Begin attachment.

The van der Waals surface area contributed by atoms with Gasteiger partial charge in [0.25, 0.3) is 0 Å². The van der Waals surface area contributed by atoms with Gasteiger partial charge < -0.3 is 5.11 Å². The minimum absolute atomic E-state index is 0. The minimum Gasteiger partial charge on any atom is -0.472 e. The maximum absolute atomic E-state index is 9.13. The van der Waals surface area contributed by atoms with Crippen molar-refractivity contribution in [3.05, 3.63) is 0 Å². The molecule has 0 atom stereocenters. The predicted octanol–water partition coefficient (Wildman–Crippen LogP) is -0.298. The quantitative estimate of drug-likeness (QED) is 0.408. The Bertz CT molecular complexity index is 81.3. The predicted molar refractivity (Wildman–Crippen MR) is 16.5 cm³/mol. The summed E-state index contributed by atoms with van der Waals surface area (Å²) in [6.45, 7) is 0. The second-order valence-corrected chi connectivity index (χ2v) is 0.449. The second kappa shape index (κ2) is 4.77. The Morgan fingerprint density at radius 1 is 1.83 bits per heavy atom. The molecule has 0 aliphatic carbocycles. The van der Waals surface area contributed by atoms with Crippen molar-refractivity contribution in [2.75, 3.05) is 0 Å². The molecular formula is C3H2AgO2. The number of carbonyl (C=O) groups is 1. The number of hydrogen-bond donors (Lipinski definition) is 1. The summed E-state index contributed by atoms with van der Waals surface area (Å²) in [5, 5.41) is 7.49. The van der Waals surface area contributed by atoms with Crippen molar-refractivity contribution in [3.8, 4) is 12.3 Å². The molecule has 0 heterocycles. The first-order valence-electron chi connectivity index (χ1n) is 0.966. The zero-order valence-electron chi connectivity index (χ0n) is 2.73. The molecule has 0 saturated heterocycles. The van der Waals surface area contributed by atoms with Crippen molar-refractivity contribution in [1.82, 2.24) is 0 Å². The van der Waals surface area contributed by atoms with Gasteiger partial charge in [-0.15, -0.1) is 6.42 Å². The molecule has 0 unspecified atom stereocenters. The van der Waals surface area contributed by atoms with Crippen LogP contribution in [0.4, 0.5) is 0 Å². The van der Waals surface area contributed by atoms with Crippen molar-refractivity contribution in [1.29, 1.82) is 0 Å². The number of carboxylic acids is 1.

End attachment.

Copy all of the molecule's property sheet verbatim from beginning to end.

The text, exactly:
The van der Waals surface area contributed by atoms with Gasteiger partial charge in [0.25, 0.3) is 0 Å². The van der Waals surface area contributed by atoms with Gasteiger partial charge < -0.3 is 5.11 Å². The minimum absolute atomic E-state index is 0. The minimum Gasteiger partial charge on any atom is -0.472 e. The maximum absolute atomic E-state index is 9.13. The van der Waals surface area contributed by atoms with Crippen molar-refractivity contribution in [3.05, 3.63) is 0 Å². The molecule has 0 atom stereocenters. The predicted octanol–water partition coefficient (Wildman–Crippen LogP) is -0.298. The quantitative estimate of drug-likeness (QED) is 0.408. The Bertz CT molecular complexity index is 81.3. The predicted molar refractivity (Wildman–Crippen MR) is 16.5 cm³/mol. The summed E-state index contributed by atoms with van der Waals surface area (Å²) in [6.45, 7) is 0. The second-order valence-corrected chi connectivity index (χ2v) is 0.449. The second kappa shape index (κ2) is 4.77. The Morgan fingerprint density at radius 1 is 1.83 bits per heavy atom. The molecule has 0 aliphatic carbocycles. The van der Waals surface area contributed by atoms with Crippen molar-refractivity contribution in [2.75, 3.05) is 0 Å². The molecular formula is C3H2AgO2. The number of carbonyl (C=O) groups is 1. The number of hydrogen-bond donors (Lipinski definition) is 1. The summed E-state index contributed by atoms with van der Waals surface area (Å²) in [5, 5.41) is 7.49. The van der Waals surface area contributed by atoms with Crippen molar-refractivity contribution in [3.8, 4) is 12.3 Å². The molecule has 0 heterocycles. The first-order valence-electron chi connectivity index (χ1n) is 0.966. The zero-order valence-electron chi connectivity index (χ0n) is 2.73. The molecule has 0 saturated heterocycles. The van der Waals surface area contributed by atoms with Crippen molar-refractivity contribution in [1.82, 2.24) is 0 Å². The van der Waals surface area contributed by atoms with Gasteiger partial charge in [-0.15, -0.1) is 6.42 Å². The molecule has 0 unspecified atom stereocenters. The van der Waals surface area contributed by atoms with Crippen LogP contribution in [0.4, 0.5) is 0 Å². The van der Waals surface area contributed by atoms with Crippen molar-refractivity contribution in [1.29, 1.82) is 0 Å². The number of carboxylic acids is 1.